After a misunderstanding on the tickets, I panic-changed into jacket and tie to join the immaculately turned out Andrew, Maura and girls for the Prince’s Countryside Fund Raceday. The website promised, somewhat alarmingly, a day “giving children an appreciation of where their food comes from.” Our lunch came from The Stag on the High Street, and the children did indeed seem to appreciate it.
I offer my goddaughter Charlotte a £5 note to either put towards her savings for a laptop, or gamble on the horses. She opts for the latter – that’s my girl! This seems a simpler arrangement than the exchange-traded horse-racing derivatives that her father has offered her in a complicated loan scheme, but she copes with both situations admirably.
Over lunch conversation turns to my ludicrous challenge. The direct interrogator that is youngest-sister Annabel fires two questions at me. I just about get away with the “What are you doing?” but am completely flummoxed by the follow-up “Why?” Day 16 and I still haven’t had my epiphany.
New ideas for my next quest include eating a hamburger in all the different states of America. Andrew dubs it “A Round Neil In Eighty Days” – hilarious this guy. Doesn’t he understand the food demons I fight every day? I even order the roast chicken in the pub instead of the roast pork to save points! We are joined by Brian and son Jack. They order after us but their meals arrive first; this is not a good omen for the betting later on. Jack tells me that Special Agent will win the first.
We meet Clive and Simon at the track. Simon has his own unique history with Ascot, having become uninterested in proceedings in the latter stages of Gold Cup day a few years ago. His homing-pigeon instincts got him to the station where he would attempt the journey home to Wimbledon. He awoke some time later, after some encouragement from the train driver who had parked up for the night, and asked where he was. “Wimbledon sidings, Sir” was the reply.
Charlotte chooses Paddy The Deejay in the first race who runs really well, but is beaten by the Queen’s horse Special Agent. This is young Jack’s first time horse racing, and I sincerely hope that he doesn’t chase the high of that first win for the rest of his life. As it turns out, he doesn’t have to wait more than half an hour for his second hit.
Clive and I have backed the unusually-named Thomas Crapper a few times at Cheltenham, and last time out he put up a really good performance at the Festival. That’s good enough for me in the second race of only four horses, but not good enough to beat Puffin Billy in a photo finish. Jack’s eyes dance wildly with excitement.
Following on from Doncaster yesterday, this is now the fourth photo finish out of four that has gone against me on my tour. At least we got our money’s worth with some obvious toilet humour about “another bet down the drain” and regretting “having a large one on the Crapper”. Tammy joins in on text, inbetween panic gambling her bets in to me: “I knew you’d have to get that joke out of your cistern”.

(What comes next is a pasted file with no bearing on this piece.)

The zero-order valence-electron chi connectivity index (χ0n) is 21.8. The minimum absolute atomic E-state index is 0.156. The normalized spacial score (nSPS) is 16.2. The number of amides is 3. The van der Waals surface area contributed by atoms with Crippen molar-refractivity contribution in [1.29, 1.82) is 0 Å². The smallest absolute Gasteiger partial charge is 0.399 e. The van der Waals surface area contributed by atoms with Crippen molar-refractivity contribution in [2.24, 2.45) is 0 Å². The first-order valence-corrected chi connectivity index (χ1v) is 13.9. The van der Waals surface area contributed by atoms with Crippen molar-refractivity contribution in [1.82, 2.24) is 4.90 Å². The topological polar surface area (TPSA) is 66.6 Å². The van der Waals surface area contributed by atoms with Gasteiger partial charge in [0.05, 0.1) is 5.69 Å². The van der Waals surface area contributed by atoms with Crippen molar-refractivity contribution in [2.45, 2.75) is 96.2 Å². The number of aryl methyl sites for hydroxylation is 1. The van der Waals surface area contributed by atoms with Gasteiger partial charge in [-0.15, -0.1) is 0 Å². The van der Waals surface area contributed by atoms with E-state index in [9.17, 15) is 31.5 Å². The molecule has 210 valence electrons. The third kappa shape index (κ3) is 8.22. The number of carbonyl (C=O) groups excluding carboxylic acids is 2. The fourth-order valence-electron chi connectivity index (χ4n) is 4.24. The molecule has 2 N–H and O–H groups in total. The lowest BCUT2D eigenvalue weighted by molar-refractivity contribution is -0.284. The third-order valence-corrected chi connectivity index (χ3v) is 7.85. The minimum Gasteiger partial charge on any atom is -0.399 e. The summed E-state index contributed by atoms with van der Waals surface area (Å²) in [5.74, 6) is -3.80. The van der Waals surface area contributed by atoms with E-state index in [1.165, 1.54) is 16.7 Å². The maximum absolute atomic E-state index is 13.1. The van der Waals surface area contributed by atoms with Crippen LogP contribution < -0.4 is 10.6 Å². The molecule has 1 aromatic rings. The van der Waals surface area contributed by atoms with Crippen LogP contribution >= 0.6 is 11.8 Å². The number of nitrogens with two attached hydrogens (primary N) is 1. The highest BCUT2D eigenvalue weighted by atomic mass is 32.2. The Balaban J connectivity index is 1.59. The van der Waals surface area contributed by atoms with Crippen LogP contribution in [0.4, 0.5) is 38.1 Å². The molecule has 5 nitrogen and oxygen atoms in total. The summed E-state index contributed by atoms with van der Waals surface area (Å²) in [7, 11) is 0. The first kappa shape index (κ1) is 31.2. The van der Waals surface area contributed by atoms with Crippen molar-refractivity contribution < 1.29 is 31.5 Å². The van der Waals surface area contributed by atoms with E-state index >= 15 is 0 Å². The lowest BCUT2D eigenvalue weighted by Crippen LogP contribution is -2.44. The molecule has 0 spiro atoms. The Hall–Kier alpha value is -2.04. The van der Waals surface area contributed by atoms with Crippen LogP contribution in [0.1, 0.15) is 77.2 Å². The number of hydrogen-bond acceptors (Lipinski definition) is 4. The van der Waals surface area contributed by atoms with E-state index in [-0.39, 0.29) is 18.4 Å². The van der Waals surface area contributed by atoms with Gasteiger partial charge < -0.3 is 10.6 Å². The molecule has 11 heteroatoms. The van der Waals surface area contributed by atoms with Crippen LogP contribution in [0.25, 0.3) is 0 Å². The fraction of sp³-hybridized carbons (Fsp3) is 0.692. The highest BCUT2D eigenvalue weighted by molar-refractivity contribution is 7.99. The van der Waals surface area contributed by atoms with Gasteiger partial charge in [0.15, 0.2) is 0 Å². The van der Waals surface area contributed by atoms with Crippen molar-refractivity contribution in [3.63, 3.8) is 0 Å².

This is my twelfth racecourse and the form-lines are just beginning to connect together like frozen synapses in the thaw. I scour the next race for some information from the preceeding fortnight and try to sound insightful to Clive and Simon as I mention “This Jeanpascal in the next, won very nicely at Warwick you know”. I forget to mention that is was a three-runner slog in the mud, and that I was going to desert him today to back the Pipe horse in first-time blinkers. Unaccountably, when I catch up with them they are eagerly holding a ticket at 33/1 to a not insignificant stake on Jeanpascal. I know these guys well enough to not feel one shred of guilt when it runs a truly awful race before being pulled up.
Andrew reappears proudly sporting a flat cap of his own. Somehow he seems to carry it off rather well. I suggest to Maura that she gets him a pipe for his birthday. He really seems to be throwing himself into the theme of the day. Later he shows off a shooting target with five neatly clustured holes around the bullseye. We are all suitably impressed until he explains the target was about 15 feet away. I hope this is not connected to the earlier promise of “giving children an appreciation of where their food comes from.”
The falconry display isn’t quite as exciting as a few years ago when an owl mistook a young child that was dragging the bait for the bait itself. It got a whack from the brave lad that it was attacking, and flew off in a huff to sit on top of the grandstand for half an hour. Health and safety seems to have neutered the event and it now consists of a single bird of prey that is only marginally disruptive and isn’t allowed to chase children.
Towards the end of the afternoon my assorted comrades fail to stop me buying a lurid yellow polyester scarf, supposedly in the colours of my beloved One Man (at least that’s what the sign said). This is the sort of situation where you need your friends to step in and stop you making an arse of yourself, but these are the same friends that said I looked stylish when I tried on my flat cap at the end of a Sandown afternoon last year. And the same friends that I stitched up earlier with Jeanpascal. Fair enough.
On the way out Simon is denied a free chocolate bunny on account of him not being a child. I could have begged to differ, but it was time to go home.